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13 Aug, Saturday
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Montreal Families

Find relief with pelvic floor therapy

Other than performing the occasional Kegel exercise, many of us barely give our pelvic health a thought. Even during routine appointments or post-labour checkups, the pelvic floor is rarely talked about. But while leaking bladders (when sneezing) and lower back pain are laughed off as part of the “joys” of being pregnant or growing older, it doesn’t mean that they’re normal or something that women need to put up with.

The pelvic floor, which is actually more similar to a bowl, is central to a wide variety of disorders — painful sex, bowel problems, chronic pelvic or back pain, heaviness into the vagina, pregnancy-related conditions, and bladder issues. According to a 2014 study published in Obstetrics & Gynecology, 25 per cent of U.S. women as young as 20 reported experiencing at least one disorder.

A complex structure

Although many women experience these issues, they can be sensitive to talk about. But whether pelvic problems have come on suddenly, or have hung around for years, there are therapies that may help or alleviate symptoms.

Marie-Josée Lord, pelvic health physiotherapist and owner of Kinatex Centre de Santé Pelvienne in Pointe-Claire, has been treating patients in the West Island for the past 31 years. She also owns Uro-Santé, a teaching company founded in 1994 by herself and Claudia Brown, a fellow expert in the field.

Lord notes that when she first started her career, most patients who she treated came in for urinary incontinence. But, she explains, pelvic floor health is much more than a single condition that comes with a one-size-fits-all set of exercises. “The muscles are at the base of the pelvis and are like any other muscles of the body; they need to work properly,” she says. “They need to be able to contract, and to relax.” Lord explains that while the pelvic floor muscles take care of the urinary system, they are also crucial to the ano-rectal system and sexual function — penetration and pleasure for women and erections in men.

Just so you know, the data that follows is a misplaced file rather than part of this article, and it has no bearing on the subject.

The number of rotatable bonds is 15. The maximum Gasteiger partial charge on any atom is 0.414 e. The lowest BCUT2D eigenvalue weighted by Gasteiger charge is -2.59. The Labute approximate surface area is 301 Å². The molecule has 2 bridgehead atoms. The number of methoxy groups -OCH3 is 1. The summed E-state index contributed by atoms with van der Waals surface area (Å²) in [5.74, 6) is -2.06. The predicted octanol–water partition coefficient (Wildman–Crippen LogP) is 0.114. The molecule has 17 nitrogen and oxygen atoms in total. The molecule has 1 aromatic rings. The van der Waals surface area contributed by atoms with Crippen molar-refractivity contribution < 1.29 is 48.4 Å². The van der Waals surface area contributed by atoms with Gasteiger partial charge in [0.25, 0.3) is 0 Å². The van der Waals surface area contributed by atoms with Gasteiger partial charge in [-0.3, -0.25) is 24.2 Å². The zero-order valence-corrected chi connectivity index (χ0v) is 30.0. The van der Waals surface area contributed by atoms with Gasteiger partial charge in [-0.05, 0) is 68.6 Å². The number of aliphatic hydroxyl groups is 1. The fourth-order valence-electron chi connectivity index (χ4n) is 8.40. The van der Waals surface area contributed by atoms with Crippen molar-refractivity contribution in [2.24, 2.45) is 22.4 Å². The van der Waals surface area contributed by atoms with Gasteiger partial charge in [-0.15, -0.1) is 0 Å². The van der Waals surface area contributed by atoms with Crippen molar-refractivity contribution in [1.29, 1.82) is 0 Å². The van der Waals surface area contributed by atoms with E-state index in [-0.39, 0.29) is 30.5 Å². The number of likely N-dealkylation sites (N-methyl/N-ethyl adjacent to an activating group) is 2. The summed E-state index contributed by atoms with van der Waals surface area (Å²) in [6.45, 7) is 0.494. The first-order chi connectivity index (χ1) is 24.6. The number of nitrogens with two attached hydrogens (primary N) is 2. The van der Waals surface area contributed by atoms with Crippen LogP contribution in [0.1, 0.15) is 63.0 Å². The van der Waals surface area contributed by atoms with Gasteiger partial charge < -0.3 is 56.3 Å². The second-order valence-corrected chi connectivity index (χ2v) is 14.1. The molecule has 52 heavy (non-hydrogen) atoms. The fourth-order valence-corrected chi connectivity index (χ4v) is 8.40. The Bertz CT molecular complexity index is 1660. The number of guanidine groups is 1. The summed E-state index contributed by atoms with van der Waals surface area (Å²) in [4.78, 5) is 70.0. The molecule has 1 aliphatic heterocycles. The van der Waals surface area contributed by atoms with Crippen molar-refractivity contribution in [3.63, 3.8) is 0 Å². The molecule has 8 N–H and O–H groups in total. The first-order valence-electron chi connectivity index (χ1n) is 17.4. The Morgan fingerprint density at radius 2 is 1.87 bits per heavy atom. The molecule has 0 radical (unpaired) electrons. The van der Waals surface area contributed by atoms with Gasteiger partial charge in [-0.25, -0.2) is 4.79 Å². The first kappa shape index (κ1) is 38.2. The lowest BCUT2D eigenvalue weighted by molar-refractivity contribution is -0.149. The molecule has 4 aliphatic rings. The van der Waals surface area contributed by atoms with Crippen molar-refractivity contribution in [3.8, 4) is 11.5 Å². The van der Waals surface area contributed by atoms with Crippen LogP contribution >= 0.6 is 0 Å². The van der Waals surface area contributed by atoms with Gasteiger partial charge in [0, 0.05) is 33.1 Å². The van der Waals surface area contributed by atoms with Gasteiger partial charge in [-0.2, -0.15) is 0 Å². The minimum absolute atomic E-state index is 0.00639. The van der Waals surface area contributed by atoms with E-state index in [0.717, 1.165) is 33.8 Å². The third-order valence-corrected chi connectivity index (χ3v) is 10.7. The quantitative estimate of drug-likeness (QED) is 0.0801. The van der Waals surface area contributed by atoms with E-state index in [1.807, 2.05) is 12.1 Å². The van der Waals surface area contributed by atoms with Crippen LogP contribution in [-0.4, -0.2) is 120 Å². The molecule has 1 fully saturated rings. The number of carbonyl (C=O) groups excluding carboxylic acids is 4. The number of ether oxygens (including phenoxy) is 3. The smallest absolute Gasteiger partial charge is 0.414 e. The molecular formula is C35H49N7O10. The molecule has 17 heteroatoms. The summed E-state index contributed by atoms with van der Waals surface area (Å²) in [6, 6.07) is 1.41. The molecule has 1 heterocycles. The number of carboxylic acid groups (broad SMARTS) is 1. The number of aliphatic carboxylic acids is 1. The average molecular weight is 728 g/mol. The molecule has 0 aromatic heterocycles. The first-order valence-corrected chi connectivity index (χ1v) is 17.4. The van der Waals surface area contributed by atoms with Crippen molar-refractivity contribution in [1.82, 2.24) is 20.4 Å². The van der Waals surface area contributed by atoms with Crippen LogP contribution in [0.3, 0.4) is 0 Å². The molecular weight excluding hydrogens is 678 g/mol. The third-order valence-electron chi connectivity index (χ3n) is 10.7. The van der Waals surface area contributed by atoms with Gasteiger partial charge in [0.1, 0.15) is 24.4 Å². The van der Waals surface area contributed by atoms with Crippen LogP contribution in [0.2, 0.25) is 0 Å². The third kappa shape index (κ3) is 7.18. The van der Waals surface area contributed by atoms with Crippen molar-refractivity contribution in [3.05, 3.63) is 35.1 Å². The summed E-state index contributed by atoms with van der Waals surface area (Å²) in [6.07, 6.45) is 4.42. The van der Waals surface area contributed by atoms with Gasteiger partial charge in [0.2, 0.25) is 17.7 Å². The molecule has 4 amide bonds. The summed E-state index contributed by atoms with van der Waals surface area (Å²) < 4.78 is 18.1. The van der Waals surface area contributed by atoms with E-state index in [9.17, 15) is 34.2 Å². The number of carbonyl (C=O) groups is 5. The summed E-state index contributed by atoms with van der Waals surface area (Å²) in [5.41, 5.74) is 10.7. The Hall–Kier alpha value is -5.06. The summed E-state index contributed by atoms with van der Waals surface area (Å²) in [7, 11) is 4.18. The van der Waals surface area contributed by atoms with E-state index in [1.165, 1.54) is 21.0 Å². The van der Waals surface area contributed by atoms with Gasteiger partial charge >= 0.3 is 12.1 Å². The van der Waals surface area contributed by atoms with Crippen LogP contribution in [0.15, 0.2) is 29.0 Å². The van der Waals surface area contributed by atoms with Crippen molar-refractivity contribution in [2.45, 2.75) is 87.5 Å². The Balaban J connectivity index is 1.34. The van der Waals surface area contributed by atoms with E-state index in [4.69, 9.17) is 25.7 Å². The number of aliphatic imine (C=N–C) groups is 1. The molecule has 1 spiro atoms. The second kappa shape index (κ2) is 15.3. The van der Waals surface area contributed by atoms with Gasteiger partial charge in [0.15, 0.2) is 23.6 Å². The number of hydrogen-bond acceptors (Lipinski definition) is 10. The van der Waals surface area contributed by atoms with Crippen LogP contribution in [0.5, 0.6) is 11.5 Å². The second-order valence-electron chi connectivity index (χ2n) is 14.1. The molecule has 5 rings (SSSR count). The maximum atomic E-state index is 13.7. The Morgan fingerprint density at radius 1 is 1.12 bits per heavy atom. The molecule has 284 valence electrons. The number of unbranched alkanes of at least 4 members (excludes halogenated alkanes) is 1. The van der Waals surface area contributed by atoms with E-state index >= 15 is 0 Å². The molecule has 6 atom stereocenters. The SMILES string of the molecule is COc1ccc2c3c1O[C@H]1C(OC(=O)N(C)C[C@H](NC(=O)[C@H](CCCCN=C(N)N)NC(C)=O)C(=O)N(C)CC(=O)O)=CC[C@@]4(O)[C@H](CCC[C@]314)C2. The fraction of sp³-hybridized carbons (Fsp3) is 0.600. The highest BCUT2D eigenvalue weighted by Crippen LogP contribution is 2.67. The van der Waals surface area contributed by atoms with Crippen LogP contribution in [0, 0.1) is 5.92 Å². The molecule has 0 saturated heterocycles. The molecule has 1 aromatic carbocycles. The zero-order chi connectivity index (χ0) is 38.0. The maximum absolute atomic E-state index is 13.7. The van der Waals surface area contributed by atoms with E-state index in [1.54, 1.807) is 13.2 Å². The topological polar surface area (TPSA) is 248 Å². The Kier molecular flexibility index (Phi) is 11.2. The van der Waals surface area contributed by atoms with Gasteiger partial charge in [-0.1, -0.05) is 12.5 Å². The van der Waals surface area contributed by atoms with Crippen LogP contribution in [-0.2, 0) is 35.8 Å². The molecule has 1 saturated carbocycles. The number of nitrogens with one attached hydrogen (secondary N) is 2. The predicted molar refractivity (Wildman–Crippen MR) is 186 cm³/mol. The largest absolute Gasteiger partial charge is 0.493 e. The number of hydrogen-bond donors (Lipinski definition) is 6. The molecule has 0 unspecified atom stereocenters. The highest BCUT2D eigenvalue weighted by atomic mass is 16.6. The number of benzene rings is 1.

These muscles also play a big role in the abdominal cavity (the abdominal muscles, the spine in the back, and the diaphragm at the top). “A lot of people have a pelvic floor that may not be functioning adequately and they might end up having back pain,” Lord says. “Or their muscles or fascia are not contracting or relaxing when they’re supposed to. [Doing] core exercises is huge right now, but that starts with the pelvic floor muscles. So if people are not aware of how to adequately recruit their pelvic floor, they’re not going to be doing good core exercises and they may cause other problems.”

Even breathing, something we don’t generally think about, can have negative effects on the pelvic floor if the diaphragm is not properly engaged. “It will exert a certain pressure on the pelvic floor and could cause dysfunction like urinary incontinence, a tight pelvic floor, pain with intercourse, organ prolapse, or chronic pelvic pain.”

As with anything that’s not talked about openly, misinformation often comes from internet searches or from well-meaning, but inexperienced sources. One incorrect assumption is that Kegels are the cure-all for these types of issues and that women have chronically weak pelvic floor (when it may be an overactive one).  “Sometimes people will be doing these exercises and they’re supposed to be doing the opposite, they should be relaxing their pelvic floor because it’s too tight.”